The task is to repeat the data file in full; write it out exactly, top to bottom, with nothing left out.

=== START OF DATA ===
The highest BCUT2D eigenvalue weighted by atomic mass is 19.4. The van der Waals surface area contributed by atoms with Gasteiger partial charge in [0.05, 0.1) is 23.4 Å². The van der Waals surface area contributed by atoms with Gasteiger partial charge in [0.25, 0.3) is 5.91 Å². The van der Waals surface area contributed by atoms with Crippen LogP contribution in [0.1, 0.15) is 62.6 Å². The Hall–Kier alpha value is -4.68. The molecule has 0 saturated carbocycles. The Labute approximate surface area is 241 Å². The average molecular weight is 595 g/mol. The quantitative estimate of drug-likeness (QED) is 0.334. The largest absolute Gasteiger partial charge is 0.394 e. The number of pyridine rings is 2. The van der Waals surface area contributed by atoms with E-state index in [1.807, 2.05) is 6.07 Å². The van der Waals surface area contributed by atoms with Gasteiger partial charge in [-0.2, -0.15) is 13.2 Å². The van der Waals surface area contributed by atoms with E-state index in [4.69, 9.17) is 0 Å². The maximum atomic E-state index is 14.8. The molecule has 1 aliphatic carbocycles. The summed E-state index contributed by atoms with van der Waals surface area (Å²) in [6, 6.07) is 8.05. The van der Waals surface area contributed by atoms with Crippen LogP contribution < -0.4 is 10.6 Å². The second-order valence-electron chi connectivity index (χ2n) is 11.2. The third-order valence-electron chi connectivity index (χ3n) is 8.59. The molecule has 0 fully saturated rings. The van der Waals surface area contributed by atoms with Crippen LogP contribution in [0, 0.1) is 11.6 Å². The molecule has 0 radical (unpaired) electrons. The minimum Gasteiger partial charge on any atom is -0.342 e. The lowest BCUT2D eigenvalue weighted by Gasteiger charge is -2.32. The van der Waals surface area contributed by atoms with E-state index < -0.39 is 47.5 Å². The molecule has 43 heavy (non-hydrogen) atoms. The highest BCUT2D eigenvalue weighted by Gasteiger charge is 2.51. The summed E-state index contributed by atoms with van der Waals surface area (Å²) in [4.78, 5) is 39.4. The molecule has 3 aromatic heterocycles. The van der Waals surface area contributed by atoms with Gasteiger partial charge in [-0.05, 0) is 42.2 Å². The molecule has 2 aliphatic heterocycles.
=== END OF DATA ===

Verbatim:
The highest BCUT2D eigenvalue weighted by atomic mass is 19.4. The van der Waals surface area contributed by atoms with Gasteiger partial charge in [0.05, 0.1) is 23.4 Å². The van der Waals surface area contributed by atoms with Gasteiger partial charge in [0.25, 0.3) is 5.91 Å². The van der Waals surface area contributed by atoms with Crippen LogP contribution in [0.1, 0.15) is 62.6 Å². The Hall–Kier alpha value is -4.68. The molecule has 0 saturated carbocycles. The Labute approximate surface area is 241 Å². The average molecular weight is 595 g/mol. The quantitative estimate of drug-likeness (QED) is 0.334. The largest absolute Gasteiger partial charge is 0.394 e. The number of pyridine rings is 2. The van der Waals surface area contributed by atoms with E-state index in [1.807, 2.05) is 6.07 Å². The van der Waals surface area contributed by atoms with Gasteiger partial charge in [-0.2, -0.15) is 13.2 Å². The van der Waals surface area contributed by atoms with E-state index in [4.69, 9.17) is 0 Å². The maximum atomic E-state index is 14.8. The molecule has 1 aliphatic carbocycles. The summed E-state index contributed by atoms with van der Waals surface area (Å²) in [6, 6.07) is 8.05. The van der Waals surface area contributed by atoms with Crippen LogP contribution < -0.4 is 10.6 Å². The second-order valence-electron chi connectivity index (χ2n) is 11.2. The third-order valence-electron chi connectivity index (χ3n) is 8.59. The molecule has 0 fully saturated rings. The van der Waals surface area contributed by atoms with Crippen LogP contribution in [0, 0.1) is 11.6 Å². The molecule has 0 radical (unpaired) electrons. The minimum Gasteiger partial charge on any atom is -0.342 e. The lowest BCUT2D eigenvalue weighted by Gasteiger charge is -2.32. The van der Waals surface area contributed by atoms with E-state index < -0.39 is 47.5 Å². The molecule has 43 heavy (non-hydrogen) atoms. The highest BCUT2D eigenvalue weighted by Gasteiger charge is 2.51. The summed E-state index contributed by atoms with van der Waals surface area (Å²) in [4.78, 5) is 39.4. The molecule has 3 aromatic heterocycles. The van der Waals surface area contributed by atoms with Gasteiger partial charge in [-0.05, 0) is 42.2 Å². The molecule has 2 aliphatic heterocycles.